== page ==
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Kill or cure? The perils of nineteenth century medicine

Helen Hartley
8 July 2011
The death of the botanist Henry Trimen in 1896 was said to have 'baffled' his physicians, but evidence uncovered in Kew's Directors' Correspondence archive suggests his doctors may have killed him - accidentally of course!

The 19th century has been described as a time when medicine took a great leap forward: the science of microbiology became firmly established, anaesthetics were developed for surgical procedures, antiseptics were introduced to operating theatres, hospital facilities were improved and nursing became a profession. However, it is also true that in the 19th century many substances - now known to be harmful – were still being used routinely as medicines and were likely to kill, rather than cure a patient.

Henry Trimen

Henry Trimen Esq. (1843 - 1896). The Camp, Sunningdale, December 1, 1892

The Directors' Correspondence collection from Asia contains a series of letters from Henry Trimen, Director of the Royal Botanic Gardens in Ceylon [Peradeniya, Sri Lanka] from 1879 to 1896. During his 16 years in Ceylon, Trimen wrote over 170 letters to Kew, in which he discussed botany, botanical nomenclature, horticulture and the day-to-day business of running the Botanic Gardens. However, Trimen's health suffered greatly in Ceylon and a small proportion of his letters make reference to these issues and the treatments he received to try and relieve his suffering.

Trimen's health problems

Extract of a letter from Henry Trimen to Sir William Thiselton-Dyer, describing the treatments he has used to alleviate his eczema [DC 163 f.426-427]

  • Oct 1888:  In a letter to the Director of Kew, Sir William Thiselton-Dyer, Trimen complains of an 'eczematous eruption on the inside of the thighs', which made walking painful [DC 163 f.424-425].
  • Nov 1888:  Trimen thanks Thiselton-Dyer, for his hints on eczema, noting that he tried the 'acetate of lead without effect' and is now going in for a 'constitutional treatment' of arsenic and mercury [DC 163 f.426-427].
  • Jan 1894:  Trimen comments on his complete loss of hearing, he has tried inhaling Chloride of Ammonium to no effect and one doctor did nothing but sweat him with pilocarpine[DC 163 f.507-509].
  • March 1895:  Trimen writes that he is desperate for a change, he has lost many teeth, his digestion is poor and he is suffering from cramp and poor coordination [DC 163 f.527-528].
  • March 1896:  Trimen comments on the increase in his 'nervous malady'. He describes himself as more of an invalid than ever, noting that he cannot move across the room without help; he has lost the power in his leg muscles and his bladder irritability is 'very tiresome' [DC 163 f.532].
  • May 1896: Trimen notes that his paralysis is getting worse [DC 163 f.535]: he gets about the garden using a Japanese jinricksha (see image below) and has taken to wearing the native sarong for convenience.

Rickshaws or 'jinrikishas' from Japan, 1897 (Source: Wikimedia commons). Trimen's paralysis forced him to resort to using this mode of transport to get around the Gardens.

Trimen died in October 1896 at the age of 53. An obituary written by Sir William Thiselton-Dyer [RBG Kew Biographical Pamphlet collection: 800 P920], states that the nature of Trimen's malady 'completely baffled his physicians'. With the benefit of hindsight, and from the information contained in Trimen's letters, we can speculate that the deterioration in Trimen's health and his eventual death may actually have been a result of the lead, arsenic and mercury he was given to alleviate his initial problem with eczema.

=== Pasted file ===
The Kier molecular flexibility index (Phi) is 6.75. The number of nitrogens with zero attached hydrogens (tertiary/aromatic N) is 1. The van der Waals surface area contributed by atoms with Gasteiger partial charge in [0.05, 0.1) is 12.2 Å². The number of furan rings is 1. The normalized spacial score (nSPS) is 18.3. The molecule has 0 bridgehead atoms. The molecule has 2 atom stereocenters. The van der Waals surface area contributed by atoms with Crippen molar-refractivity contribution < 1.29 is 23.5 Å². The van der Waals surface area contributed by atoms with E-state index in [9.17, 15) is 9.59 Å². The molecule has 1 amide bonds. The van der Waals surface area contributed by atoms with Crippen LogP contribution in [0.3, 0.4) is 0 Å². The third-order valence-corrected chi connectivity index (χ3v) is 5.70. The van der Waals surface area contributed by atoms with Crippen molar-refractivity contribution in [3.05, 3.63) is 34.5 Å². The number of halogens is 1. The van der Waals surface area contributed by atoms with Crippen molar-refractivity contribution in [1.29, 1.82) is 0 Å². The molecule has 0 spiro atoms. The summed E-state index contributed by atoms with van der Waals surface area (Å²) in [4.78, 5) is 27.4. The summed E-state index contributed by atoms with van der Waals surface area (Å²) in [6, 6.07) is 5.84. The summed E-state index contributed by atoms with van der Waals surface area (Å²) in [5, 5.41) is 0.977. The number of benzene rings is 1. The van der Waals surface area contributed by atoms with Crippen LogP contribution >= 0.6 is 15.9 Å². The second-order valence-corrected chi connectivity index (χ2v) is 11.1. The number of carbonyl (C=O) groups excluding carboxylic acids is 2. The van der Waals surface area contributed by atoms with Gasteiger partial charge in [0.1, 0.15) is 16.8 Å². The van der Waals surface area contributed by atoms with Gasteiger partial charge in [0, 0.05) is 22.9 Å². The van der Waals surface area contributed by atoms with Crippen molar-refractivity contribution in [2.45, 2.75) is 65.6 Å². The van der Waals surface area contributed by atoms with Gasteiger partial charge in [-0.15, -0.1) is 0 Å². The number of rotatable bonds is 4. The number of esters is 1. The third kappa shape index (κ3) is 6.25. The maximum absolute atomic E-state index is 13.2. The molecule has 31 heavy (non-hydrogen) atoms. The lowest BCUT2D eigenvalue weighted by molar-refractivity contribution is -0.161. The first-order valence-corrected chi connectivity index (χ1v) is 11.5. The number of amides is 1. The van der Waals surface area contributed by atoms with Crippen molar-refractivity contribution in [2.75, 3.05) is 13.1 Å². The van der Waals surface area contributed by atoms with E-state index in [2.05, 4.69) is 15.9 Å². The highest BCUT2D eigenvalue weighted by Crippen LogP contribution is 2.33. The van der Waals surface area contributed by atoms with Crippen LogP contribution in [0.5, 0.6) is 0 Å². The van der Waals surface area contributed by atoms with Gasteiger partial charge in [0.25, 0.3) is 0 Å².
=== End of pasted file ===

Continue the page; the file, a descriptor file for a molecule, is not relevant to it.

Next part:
Toxic heavy metals

Lead, arsenic and mercury are all toxic heavy metals, chronic exposure to which can result in serious health problems. For example, all three heavy metals are known to cause gastrointestinal disorders; lead poisoning can result in retraction of the gums, tooth loss, fatigue, neurophysiological impairment and muscle weakness; arsenic has neurotoxic effects; both arsenic and mercury poisoning can cause hearing loss. Trimen's letters suggest he suffered from all of these symptoms.

Adding insult to injury

Sadly, in his last letter to Kew, dated 30 August 1896 [DC 163 f.539], Trimen describes how his doctors continued to try and relieve his symptoms. Over the previous 10 days a new doctor from Kandy had been treating him: 'with much energy; it has been enemas, catheterizing, starvation, electricity &c without cessation'. Ironically, this intensive approach appears to have given him some respite and he describes himself as 'much improved'.

 - Helen -


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22 August 2011
I am very interested in the lives and work of Henry and Roland Trimen who were my great grandmother's brothers.I have a lot of family history material but have often wondered as to the cause of Henry's death and was fascinated by your interesting article.
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19 July 2011
Modern medicine is not much better. Some day chemotherapy will receive the same scathing.
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11 July 2011
Humility is a lesson life never tires of teaching and that we learn most painfully. How many of our current technologies will be the the subject of future such articles? This was nicely written: not too long but long enough to sketch the picture. Thank you for a good lesson well presented!
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